Thursday, 4 May 2017

Planets, galaxies, and universes

The suggestion which emerged in the report of that infamous dinner in a German newspaper a few days ago that Theresa May was living in a different galaxy may have been unfair.  A different galaxy is a step up from a different planet true – but is it a big enough step up?  Perhaps parallel universe might be a better description.  We learned three things in particular about Theresa May’s universe yesterday.
We learned that when people restate what they’ve been saying for months, that amounts to a hardening of their position.  (That’s as silly as imagining that repeating the words “strong and stable” ad infinitum turns them into a harder statement.  Oh, wait a minute…)  It’s a reasonable assumption that the Brexiteers have never believed that the EU Commission of the EU27 meant a word of anything that say, and would eventually back down if the UK shouted loudly enough.  But it seems that the rest of the EU doesn’t understand that nothing which is said by a politician is ever supposed to be taken seriously (as in ‘there will not be a snap election’, to quote just one example).  Foreigners, eh?
We also learned that telling the UK that it can’t and won’t enjoy the same benefits as a third party after refusing to pay the fees, abide by the rules, or accept the referee’s jurisdiction is a ‘threat’ or some form of punishment.  It’s a position which underlines that the objective of at least some of the Brexiteers, from the outset, has been not just Brexit but the destruction of the whole EU.  Demanding that the EU accommodate one former member by dropping most of the rules by which they operate is an entirely consistent position, but hopelessly detached from reality, as events are demonstrating.
Finally, we learned that telling the world at least part of the truth about Brexit which the UK Government would rather that electors didn’t know amounts to interfering in the UK’s election, and is somehow on a par with Russian hacking of the Democrats in the US election.  It underlines, yet again, that the current UK Government has little or no conception of the way in which the EU works, despite the UK’s 40 years of membership.  It is impossible for 27 countries to arrive at, and maintain, a common line on an issue without discussion; and with that many people involved, the discussions will inevitably be semi-public.  Besides, expecting the EU to remain silent in response to patently absurd statements about Brexit being made by UK ministers is utterly unrealistic.  For many of us, injecting a bit of truth into the election debate about Brexit is providing assistance, not interfering.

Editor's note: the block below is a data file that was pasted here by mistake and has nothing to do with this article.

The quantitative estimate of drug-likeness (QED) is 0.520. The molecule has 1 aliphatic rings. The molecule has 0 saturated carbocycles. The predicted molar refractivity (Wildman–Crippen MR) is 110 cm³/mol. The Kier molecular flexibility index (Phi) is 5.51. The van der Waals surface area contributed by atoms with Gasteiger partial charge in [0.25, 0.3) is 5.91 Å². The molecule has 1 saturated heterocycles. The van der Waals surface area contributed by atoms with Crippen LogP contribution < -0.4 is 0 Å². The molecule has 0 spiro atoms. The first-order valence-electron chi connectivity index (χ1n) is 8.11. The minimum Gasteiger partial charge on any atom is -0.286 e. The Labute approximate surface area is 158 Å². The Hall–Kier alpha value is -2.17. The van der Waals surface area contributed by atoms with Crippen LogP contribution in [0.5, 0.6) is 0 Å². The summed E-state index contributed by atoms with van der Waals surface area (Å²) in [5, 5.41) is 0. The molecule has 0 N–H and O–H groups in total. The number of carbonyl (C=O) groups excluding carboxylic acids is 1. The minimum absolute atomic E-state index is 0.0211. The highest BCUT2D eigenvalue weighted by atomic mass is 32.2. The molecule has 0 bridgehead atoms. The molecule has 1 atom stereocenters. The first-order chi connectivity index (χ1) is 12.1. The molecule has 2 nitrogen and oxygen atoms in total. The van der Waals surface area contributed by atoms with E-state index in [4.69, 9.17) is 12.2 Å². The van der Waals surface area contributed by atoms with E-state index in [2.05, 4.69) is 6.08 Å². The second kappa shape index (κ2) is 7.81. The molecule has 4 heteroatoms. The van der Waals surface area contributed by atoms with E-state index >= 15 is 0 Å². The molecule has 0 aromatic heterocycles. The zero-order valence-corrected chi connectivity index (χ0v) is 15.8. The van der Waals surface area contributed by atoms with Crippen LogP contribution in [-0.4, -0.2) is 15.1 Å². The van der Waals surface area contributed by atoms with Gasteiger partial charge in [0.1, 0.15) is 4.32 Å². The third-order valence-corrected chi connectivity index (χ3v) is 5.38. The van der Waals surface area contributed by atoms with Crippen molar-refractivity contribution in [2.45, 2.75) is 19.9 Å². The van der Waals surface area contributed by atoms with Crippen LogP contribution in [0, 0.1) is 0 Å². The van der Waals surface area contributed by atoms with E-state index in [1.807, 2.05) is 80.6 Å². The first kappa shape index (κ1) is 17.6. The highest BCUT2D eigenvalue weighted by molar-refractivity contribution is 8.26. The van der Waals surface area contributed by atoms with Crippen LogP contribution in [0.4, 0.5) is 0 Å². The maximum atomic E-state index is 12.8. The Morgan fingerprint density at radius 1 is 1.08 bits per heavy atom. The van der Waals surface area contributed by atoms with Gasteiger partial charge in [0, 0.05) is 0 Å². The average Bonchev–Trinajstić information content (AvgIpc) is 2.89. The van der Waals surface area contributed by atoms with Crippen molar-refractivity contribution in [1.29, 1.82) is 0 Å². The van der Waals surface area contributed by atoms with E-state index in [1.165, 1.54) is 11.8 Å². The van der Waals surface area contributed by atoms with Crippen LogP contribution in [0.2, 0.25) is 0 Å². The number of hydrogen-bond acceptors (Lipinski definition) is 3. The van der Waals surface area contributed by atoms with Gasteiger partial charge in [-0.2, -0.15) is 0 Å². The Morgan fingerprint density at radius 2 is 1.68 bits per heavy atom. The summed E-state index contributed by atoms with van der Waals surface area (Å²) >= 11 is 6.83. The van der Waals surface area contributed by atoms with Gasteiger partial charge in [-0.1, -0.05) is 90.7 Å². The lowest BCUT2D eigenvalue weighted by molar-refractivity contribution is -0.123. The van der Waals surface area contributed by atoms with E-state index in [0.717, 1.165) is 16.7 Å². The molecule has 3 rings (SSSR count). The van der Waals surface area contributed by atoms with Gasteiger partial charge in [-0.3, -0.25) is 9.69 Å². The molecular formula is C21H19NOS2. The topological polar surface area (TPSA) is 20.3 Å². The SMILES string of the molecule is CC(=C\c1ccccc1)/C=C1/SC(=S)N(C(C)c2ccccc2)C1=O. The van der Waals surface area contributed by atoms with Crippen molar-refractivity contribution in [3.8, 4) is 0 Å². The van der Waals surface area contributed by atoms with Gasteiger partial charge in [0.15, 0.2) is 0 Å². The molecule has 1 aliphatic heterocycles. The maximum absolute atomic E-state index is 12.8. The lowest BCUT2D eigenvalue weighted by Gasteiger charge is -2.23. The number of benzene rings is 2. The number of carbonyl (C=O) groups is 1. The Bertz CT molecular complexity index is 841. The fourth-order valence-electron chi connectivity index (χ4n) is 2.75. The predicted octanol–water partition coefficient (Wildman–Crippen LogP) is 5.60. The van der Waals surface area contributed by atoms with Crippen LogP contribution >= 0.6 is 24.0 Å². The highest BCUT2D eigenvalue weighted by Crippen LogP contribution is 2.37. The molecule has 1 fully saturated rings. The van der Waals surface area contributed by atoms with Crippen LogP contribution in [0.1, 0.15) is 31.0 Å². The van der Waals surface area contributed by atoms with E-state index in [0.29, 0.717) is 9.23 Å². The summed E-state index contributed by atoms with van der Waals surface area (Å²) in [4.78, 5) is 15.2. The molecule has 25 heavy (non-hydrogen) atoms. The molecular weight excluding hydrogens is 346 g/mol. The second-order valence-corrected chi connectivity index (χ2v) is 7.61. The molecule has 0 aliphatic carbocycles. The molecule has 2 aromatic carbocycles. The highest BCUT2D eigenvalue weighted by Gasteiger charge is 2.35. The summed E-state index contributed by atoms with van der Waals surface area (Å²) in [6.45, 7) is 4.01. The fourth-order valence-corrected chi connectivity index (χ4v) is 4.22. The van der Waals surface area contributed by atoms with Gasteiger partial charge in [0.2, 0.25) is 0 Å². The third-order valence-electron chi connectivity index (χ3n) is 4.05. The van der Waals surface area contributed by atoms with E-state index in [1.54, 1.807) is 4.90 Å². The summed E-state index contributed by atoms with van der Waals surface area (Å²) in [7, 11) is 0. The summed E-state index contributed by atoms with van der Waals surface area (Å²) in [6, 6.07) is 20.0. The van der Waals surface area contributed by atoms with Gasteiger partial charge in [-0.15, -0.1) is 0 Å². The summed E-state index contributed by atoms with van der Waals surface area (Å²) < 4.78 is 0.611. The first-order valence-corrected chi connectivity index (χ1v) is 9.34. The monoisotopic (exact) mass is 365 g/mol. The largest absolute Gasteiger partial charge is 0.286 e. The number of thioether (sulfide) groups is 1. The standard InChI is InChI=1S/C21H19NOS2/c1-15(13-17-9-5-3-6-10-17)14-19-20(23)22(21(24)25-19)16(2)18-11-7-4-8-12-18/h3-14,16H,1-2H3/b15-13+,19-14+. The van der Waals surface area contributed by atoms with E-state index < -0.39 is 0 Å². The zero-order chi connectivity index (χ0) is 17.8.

The problem is, though, that her rhetoric will actually ‘work’ with a particular target audience.  Truth is a dispensable element when trying to use confirmation bias to reinforce existing prejudices and beliefs.  Those prejudices and beliefs have been fed a diet of lies and misinformation for many years, creating a context in which May’s interpretation of events will be perceived as being accurate by many.  Ridiculing her is too easy; unfortunately, she’s not the only one dwelling in that parallel universe.

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